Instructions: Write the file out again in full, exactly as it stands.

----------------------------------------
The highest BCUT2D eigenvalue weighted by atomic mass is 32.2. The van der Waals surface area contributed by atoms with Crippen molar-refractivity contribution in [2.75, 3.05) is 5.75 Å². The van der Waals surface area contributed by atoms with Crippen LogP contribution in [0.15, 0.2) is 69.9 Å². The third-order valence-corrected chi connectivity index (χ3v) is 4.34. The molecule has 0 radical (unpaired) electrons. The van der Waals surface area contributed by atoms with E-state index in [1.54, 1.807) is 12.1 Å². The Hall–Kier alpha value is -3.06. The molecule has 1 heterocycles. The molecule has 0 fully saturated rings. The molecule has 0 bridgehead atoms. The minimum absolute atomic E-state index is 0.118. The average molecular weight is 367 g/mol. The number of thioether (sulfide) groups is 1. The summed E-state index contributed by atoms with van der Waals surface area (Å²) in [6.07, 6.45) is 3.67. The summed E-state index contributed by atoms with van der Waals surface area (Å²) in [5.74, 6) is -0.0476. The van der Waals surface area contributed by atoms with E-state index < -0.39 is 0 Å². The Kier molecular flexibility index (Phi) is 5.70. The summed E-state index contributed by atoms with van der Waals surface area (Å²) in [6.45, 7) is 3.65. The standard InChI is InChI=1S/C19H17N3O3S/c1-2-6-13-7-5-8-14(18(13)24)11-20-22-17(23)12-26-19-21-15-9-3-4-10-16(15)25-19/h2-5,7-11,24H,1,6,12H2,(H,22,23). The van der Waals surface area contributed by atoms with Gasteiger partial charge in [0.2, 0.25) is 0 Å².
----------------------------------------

The highest BCUT2D eigenvalue weighted by atomic mass is 32.2. The van der Waals surface area contributed by atoms with Crippen molar-refractivity contribution in [2.75, 3.05) is 5.75 Å². The van der Waals surface area contributed by atoms with Crippen LogP contribution in [0.15, 0.2) is 69.9 Å². The third-order valence-corrected chi connectivity index (χ3v) is 4.34. The molecule has 0 radical (unpaired) electrons. The van der Waals surface area contributed by atoms with E-state index in [1.54, 1.807) is 12.1 Å². The Hall–Kier alpha value is -3.06. The molecule has 1 heterocycles. The molecule has 0 fully saturated rings. The molecule has 0 bridgehead atoms. The minimum absolute atomic E-state index is 0.118. The average molecular weight is 367 g/mol. The number of thioether (sulfide) groups is 1. The summed E-state index contributed by atoms with van der Waals surface area (Å²) in [6.07, 6.45) is 3.67. The summed E-state index contributed by atoms with van der Waals surface area (Å²) in [5.74, 6) is -0.0476. The van der Waals surface area contributed by atoms with E-state index < -0.39 is 0 Å². The Kier molecular flexibility index (Phi) is 5.70. The summed E-state index contributed by atoms with van der Waals surface area (Å²) in [6.45, 7) is 3.65. The standard InChI is InChI=1S/C19H17N3O3S/c1-2-6-13-7-5-8-14(18(13)24)11-20-22-17(23)12-26-19-21-15-9-3-4-10-16(15)25-19/h2-5,7-11,24H,1,6,12H2,(H,22,23). The van der Waals surface area contributed by atoms with Gasteiger partial charge in [0.2, 0.25) is 0 Å².